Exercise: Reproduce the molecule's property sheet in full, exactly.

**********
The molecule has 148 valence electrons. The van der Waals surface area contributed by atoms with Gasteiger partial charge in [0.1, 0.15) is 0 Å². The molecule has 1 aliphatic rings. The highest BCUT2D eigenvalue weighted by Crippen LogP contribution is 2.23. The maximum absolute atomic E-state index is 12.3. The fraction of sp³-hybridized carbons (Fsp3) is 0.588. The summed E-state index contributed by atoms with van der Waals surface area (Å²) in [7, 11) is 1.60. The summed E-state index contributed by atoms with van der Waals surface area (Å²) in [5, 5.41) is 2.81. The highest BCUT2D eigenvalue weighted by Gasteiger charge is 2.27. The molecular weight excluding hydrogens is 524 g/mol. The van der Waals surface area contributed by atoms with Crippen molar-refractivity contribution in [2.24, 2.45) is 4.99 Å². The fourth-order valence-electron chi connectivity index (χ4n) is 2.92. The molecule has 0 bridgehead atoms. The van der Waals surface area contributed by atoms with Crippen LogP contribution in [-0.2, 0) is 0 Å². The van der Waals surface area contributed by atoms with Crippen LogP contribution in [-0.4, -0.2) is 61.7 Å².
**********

The molecule has 148 valence electrons. The van der Waals surface area contributed by atoms with Gasteiger partial charge in [0.1, 0.15) is 0 Å². The molecule has 1 aliphatic rings. The highest BCUT2D eigenvalue weighted by Crippen LogP contribution is 2.23. The maximum absolute atomic E-state index is 12.3. The fraction of sp³-hybridized carbons (Fsp3) is 0.588. The summed E-state index contributed by atoms with van der Waals surface area (Å²) in [7, 11) is 1.60. The summed E-state index contributed by atoms with van der Waals surface area (Å²) in [5, 5.41) is 2.81. The highest BCUT2D eigenvalue weighted by Gasteiger charge is 2.27. The molecular weight excluding hydrogens is 524 g/mol. The van der Waals surface area contributed by atoms with Crippen molar-refractivity contribution in [2.24, 2.45) is 4.99 Å². The fourth-order valence-electron chi connectivity index (χ4n) is 2.92. The molecule has 0 bridgehead atoms. The van der Waals surface area contributed by atoms with Crippen LogP contribution in [-0.2, 0) is 0 Å². The van der Waals surface area contributed by atoms with Crippen LogP contribution in [-0.4, -0.2) is 61.7 Å².